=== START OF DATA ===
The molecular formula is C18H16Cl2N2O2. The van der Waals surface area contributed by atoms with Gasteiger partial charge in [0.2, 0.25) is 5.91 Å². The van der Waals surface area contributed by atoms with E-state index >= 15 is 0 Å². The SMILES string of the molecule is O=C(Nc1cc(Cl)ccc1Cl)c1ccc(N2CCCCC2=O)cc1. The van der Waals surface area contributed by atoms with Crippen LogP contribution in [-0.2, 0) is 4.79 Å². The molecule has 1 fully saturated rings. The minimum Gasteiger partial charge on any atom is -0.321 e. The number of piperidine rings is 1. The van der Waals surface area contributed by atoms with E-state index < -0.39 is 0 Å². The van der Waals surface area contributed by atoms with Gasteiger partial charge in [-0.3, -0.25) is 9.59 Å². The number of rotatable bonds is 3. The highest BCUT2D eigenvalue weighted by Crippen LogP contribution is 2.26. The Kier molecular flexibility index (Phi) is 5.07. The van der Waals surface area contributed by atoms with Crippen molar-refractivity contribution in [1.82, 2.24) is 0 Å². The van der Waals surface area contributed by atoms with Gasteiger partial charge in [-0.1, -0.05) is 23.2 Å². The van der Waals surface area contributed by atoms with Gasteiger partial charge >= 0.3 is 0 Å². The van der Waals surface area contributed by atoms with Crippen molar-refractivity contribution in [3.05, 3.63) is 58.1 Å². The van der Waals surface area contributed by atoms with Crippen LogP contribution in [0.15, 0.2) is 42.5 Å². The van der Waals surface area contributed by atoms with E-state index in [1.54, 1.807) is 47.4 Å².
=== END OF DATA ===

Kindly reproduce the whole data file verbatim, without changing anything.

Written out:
The molecular formula is C18H16Cl2N2O2. The van der Waals surface area contributed by atoms with Gasteiger partial charge in [0.2, 0.25) is 5.91 Å². The van der Waals surface area contributed by atoms with E-state index >= 15 is 0 Å². The SMILES string of the molecule is O=C(Nc1cc(Cl)ccc1Cl)c1ccc(N2CCCCC2=O)cc1. The van der Waals surface area contributed by atoms with Crippen LogP contribution in [-0.2, 0) is 4.79 Å². The molecule has 1 fully saturated rings. The minimum Gasteiger partial charge on any atom is -0.321 e. The number of piperidine rings is 1. The van der Waals surface area contributed by atoms with E-state index < -0.39 is 0 Å². The van der Waals surface area contributed by atoms with Gasteiger partial charge in [-0.3, -0.25) is 9.59 Å². The number of rotatable bonds is 3. The highest BCUT2D eigenvalue weighted by Crippen LogP contribution is 2.26. The Kier molecular flexibility index (Phi) is 5.07. The van der Waals surface area contributed by atoms with Crippen molar-refractivity contribution in [1.82, 2.24) is 0 Å². The van der Waals surface area contributed by atoms with Gasteiger partial charge in [-0.1, -0.05) is 23.2 Å². The van der Waals surface area contributed by atoms with Gasteiger partial charge >= 0.3 is 0 Å². The van der Waals surface area contributed by atoms with Crippen molar-refractivity contribution in [3.05, 3.63) is 58.1 Å². The van der Waals surface area contributed by atoms with Crippen LogP contribution in [0.15, 0.2) is 42.5 Å². The van der Waals surface area contributed by atoms with E-state index in [1.54, 1.807) is 47.4 Å².